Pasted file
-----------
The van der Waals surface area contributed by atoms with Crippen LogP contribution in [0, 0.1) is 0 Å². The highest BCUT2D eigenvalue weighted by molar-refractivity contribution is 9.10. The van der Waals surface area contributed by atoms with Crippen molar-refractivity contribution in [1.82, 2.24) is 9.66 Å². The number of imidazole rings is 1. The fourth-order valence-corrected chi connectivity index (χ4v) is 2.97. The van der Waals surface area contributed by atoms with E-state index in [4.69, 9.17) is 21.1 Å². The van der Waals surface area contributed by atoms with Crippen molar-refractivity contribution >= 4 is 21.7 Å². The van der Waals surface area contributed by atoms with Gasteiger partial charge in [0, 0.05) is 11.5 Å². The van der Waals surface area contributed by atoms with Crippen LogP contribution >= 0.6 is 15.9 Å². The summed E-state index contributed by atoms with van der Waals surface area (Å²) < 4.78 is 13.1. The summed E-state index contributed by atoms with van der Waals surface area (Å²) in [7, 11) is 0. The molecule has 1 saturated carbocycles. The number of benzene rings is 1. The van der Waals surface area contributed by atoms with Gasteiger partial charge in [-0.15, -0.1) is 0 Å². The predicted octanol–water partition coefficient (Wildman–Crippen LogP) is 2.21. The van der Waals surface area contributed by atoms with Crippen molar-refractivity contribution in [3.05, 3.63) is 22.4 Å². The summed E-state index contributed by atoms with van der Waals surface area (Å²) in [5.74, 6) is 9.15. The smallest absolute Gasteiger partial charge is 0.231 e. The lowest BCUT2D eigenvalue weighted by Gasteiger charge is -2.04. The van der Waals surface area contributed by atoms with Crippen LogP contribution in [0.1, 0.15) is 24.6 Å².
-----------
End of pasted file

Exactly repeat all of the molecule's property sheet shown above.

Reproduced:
The van der Waals surface area contributed by atoms with Crippen LogP contribution in [0, 0.1) is 0 Å². The highest BCUT2D eigenvalue weighted by molar-refractivity contribution is 9.10. The van der Waals surface area contributed by atoms with Crippen molar-refractivity contribution in [1.82, 2.24) is 9.66 Å². The number of imidazole rings is 1. The fourth-order valence-corrected chi connectivity index (χ4v) is 2.97. The van der Waals surface area contributed by atoms with E-state index in [4.69, 9.17) is 21.1 Å². The van der Waals surface area contributed by atoms with Crippen molar-refractivity contribution >= 4 is 21.7 Å². The van der Waals surface area contributed by atoms with Gasteiger partial charge in [0, 0.05) is 11.5 Å². The van der Waals surface area contributed by atoms with Crippen LogP contribution >= 0.6 is 15.9 Å². The summed E-state index contributed by atoms with van der Waals surface area (Å²) < 4.78 is 13.1. The summed E-state index contributed by atoms with van der Waals surface area (Å²) in [7, 11) is 0. The molecule has 1 saturated carbocycles. The number of benzene rings is 1. The van der Waals surface area contributed by atoms with Gasteiger partial charge in [-0.15, -0.1) is 0 Å². The predicted octanol–water partition coefficient (Wildman–Crippen LogP) is 2.21. The van der Waals surface area contributed by atoms with Crippen molar-refractivity contribution in [3.05, 3.63) is 22.4 Å². The summed E-state index contributed by atoms with van der Waals surface area (Å²) in [5.74, 6) is 9.15. The smallest absolute Gasteiger partial charge is 0.231 e. The lowest BCUT2D eigenvalue weighted by Gasteiger charge is -2.04. The van der Waals surface area contributed by atoms with Crippen LogP contribution in [0.1, 0.15) is 24.6 Å².